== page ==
Patriots defense preparing for Tebow's uniqueness
FOXBOROUGH, Mass.—The New England Patriots say they're preparing for Tim Tebow like they do for any other quarterback -- learn what he does well and what he does poorly and take advantage of that knowledge.
There's a big problem, though. Tebow isn't like any other quarterback.
"He's a very unique person," said Patriots tight end Aaron Hernandez, who played with Tebow at Florida. "He's a leader."
Tebow has led the Denver Broncos to a 7-1 record in his eight starts since they opened at 1-4. Their 8-5 mark going into Sunday's home game against the Patriots leads the AFC West.
New England has allowed the most yards in the NFL despite a 10-3 record that's tied for the best in the AFC. They'll have to be very disciplined to deal with the scrambling Tebow. He has flaws in his footwork and throwing mechanics but can run around and over defenders with his 235 pounds.
"He's a big strong guy and he's fearless," said Patriots defensive back Nate Jones, a teammate of Tebow's last season. "You don't want to blow it out of proportion, but you want to take it in stride and prepare how you do every week and know what his strengths are, know what his weaknesses are.
"But anytime you have a quarterback that's mobile, it definitely is a challenge for a defense."
Pass rushers must try to keep Tebow in the pocket. Outside defenders most hold their positions to stop him from turning the corner. Cornerbacks must stick with their men and not move up when it appears he will run.
Tebow can pass well when he's on the move. He's completed just 48.5 percent of his passes this season, but the Patriots say he's underrated as a thrower.
"He can hit (passes) in the pocket. He can hit them out of the pocket," coach Bill Belichick said. "There are plenty of examples of both."
Patriots cornerback Antwaun Molden was with Houston when the Texans faced the Broncos last Dec. 26. Tebow scored on a 6-yard run with 3:02 left to tie the game and the extra point gave the Broncos a 24-23 win.
What did he learn from that?
"Be alert. Every play he can hurt you," Molden said. "Some say he can't pass. From what I saw on film ... the guy can pass and he can also run. He's more accurate than what people think."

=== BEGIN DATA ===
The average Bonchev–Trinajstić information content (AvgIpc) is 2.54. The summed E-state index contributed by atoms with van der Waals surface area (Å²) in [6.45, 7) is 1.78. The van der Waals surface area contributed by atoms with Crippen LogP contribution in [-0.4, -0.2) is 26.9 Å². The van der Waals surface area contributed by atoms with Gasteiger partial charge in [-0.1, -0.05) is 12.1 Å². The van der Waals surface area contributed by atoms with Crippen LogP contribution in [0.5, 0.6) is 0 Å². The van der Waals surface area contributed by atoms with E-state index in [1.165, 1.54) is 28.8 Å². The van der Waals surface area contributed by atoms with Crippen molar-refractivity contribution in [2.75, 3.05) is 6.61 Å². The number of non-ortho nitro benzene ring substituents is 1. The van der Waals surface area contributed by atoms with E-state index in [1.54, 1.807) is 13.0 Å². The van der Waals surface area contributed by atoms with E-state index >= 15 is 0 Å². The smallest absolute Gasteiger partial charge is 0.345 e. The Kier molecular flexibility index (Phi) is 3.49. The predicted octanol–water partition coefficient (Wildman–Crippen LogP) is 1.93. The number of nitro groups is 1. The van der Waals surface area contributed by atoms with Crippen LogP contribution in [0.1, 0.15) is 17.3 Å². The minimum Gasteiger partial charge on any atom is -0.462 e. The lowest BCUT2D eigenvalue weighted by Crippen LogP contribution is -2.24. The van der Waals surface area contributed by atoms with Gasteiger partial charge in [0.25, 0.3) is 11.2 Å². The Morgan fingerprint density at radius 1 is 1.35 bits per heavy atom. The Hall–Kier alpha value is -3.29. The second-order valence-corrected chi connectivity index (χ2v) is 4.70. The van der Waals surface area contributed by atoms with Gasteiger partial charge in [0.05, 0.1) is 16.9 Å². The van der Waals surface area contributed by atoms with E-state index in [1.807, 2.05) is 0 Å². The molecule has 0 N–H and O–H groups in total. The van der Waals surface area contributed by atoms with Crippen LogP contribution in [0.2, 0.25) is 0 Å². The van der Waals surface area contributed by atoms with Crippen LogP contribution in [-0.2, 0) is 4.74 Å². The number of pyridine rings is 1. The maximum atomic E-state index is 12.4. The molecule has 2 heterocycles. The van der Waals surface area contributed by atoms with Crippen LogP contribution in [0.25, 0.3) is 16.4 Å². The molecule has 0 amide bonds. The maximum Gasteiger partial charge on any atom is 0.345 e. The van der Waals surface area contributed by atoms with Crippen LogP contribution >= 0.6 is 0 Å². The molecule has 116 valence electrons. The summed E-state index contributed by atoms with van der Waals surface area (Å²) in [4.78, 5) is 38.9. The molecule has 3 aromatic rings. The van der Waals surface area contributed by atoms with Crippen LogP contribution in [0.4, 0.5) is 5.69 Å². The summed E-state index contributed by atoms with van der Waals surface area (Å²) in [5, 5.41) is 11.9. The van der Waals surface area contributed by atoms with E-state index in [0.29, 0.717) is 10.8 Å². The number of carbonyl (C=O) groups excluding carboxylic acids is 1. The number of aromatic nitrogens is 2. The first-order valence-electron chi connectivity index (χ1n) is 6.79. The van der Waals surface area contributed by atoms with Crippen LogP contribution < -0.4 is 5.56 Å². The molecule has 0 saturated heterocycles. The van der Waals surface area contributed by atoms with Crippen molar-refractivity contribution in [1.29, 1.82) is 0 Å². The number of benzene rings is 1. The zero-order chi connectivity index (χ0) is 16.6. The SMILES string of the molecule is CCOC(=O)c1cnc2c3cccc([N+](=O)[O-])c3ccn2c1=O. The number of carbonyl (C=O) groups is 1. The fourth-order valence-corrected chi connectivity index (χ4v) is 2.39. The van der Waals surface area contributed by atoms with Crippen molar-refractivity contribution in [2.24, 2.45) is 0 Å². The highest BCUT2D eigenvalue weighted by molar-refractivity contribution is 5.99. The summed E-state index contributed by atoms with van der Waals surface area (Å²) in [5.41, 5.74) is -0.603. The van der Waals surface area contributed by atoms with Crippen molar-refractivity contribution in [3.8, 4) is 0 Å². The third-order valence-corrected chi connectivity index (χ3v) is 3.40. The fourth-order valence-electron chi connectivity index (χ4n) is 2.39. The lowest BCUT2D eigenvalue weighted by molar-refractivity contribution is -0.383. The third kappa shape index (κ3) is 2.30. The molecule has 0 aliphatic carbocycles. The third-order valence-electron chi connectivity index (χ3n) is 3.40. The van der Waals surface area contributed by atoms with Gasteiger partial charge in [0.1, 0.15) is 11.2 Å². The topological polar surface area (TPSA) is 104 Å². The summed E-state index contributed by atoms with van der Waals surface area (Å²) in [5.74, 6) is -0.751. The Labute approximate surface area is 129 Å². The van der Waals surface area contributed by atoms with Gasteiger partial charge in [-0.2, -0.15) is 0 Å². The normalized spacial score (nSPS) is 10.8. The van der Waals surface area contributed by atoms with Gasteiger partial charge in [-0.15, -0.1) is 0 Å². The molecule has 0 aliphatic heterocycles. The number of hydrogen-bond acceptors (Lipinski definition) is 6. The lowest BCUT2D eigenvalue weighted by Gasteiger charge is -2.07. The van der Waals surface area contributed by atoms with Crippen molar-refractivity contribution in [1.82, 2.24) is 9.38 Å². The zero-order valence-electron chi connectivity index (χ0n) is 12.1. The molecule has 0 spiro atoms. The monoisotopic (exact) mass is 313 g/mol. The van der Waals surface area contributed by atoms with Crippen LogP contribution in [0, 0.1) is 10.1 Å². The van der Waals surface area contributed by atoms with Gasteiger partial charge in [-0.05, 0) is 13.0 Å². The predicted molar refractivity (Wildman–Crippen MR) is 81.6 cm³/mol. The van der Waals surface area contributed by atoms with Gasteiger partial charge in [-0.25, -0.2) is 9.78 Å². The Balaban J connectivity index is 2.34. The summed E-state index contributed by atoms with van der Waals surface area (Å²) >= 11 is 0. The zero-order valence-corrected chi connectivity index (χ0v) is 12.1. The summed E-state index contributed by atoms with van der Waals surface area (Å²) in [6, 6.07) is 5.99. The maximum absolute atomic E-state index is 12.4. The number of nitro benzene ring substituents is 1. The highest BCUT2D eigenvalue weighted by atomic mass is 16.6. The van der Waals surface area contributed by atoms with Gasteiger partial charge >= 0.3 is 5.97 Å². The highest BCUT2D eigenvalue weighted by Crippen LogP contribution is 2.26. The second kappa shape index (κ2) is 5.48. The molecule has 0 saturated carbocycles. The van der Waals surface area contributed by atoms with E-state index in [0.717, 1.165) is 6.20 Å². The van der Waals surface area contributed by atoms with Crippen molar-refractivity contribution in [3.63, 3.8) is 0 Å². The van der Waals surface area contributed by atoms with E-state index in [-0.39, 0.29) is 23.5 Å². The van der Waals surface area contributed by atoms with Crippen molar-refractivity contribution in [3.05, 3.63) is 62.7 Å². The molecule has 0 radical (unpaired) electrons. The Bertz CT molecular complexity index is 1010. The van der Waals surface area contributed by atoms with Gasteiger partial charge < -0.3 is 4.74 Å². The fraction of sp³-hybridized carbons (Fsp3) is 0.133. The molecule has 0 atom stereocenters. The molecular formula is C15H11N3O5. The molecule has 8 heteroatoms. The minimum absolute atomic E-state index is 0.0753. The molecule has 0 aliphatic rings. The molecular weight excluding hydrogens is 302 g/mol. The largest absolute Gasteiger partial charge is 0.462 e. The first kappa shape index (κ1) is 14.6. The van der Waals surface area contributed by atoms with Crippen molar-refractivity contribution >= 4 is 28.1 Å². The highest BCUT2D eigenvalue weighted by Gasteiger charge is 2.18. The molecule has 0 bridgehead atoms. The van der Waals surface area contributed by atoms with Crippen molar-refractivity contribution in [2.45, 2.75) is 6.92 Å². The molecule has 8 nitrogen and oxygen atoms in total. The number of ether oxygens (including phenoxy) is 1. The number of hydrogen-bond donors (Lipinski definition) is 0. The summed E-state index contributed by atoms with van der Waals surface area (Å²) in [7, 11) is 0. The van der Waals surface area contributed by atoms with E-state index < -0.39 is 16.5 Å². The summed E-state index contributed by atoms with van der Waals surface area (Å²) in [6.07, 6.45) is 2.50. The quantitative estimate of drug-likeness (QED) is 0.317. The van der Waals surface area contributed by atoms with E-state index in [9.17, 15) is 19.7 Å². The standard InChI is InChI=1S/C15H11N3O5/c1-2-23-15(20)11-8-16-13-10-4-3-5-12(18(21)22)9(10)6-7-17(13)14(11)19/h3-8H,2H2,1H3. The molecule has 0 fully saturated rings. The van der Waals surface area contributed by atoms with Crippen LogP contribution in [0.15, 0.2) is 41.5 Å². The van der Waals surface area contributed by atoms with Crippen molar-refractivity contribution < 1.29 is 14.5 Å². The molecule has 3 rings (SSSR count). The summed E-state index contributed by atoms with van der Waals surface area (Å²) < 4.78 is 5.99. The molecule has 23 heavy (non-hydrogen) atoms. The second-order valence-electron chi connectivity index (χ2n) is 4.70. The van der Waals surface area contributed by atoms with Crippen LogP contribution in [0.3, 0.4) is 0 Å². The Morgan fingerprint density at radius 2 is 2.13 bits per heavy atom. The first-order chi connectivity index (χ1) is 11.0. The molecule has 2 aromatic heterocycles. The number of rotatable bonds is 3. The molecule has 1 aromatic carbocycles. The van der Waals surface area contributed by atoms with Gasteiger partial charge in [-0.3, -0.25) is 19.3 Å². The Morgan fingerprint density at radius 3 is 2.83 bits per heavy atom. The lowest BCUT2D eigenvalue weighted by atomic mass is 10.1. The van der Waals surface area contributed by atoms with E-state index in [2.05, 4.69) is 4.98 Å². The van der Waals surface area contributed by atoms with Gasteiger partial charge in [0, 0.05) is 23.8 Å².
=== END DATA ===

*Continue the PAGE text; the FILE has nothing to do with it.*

At least he is in the fourth quarter.
In that period, he leads the NFL in passer rating, has thrown six of his 11 touchdowns and completed 61.3 percent of his throws.
In last Sunday's 13-10 overtime comeback win over the Chicago Bears, Tebow completed 21 of 40 passes for a season-best 236 yards. In the last nine games, he has led 17 scoring drives in the fourth quarter and overtime.
"You can't play one quarter. You can't play two quarters. You have to play four quarters," Molden said. "That's very imperative that we have to do (that), especially dealing with Tim Tebow."
The Patriots have had trouble with that. Last week, they held on to beat the Washington Redskins 34-27 when Jerod Mayo intercepted a pass with 20 seconds left. In their previous game, the Patriots beat the Indianapolis Colts 31-24 after starting the fourth quarter with a 31-3 lead.
"From the first quarter to the fourth quarter, play him the same way," linebacker Rob Ninkovich said. "Keep him in the pocket and don't let him beat you with his feet. And play him tight."
Some teams have assigned one player to watch Tebow and follow him wherever he goes on certain plays. But that "spy" system can only work if that player can bring Tebow down.
"You need somebody that can tackle the quarterback," Belichick said. "(It) depends on what the quarterback's skills are. I don't know if you want to spy (Ben) Roethlisberger with the same guy you'd want to spy Michael Vick with. It depends on who the player is. There's no point in spying him if you can't tackle him."
If that player misses, a defensive back might have to rush up to help. But if he does that too soon -- before a scrambling Tebow crosses the line of scrimmage -- that may leave a receiver wide open downfield.
So it's a tricky challenge requiring swift, sound decision-making.
"There's fundamental rules of football that you follow," Jones said. "You cover to the end of the play and it basically comes down to ... everybody doing their job. If everybody does their job and nobody tries to do somebody else's job, we'll all be fine."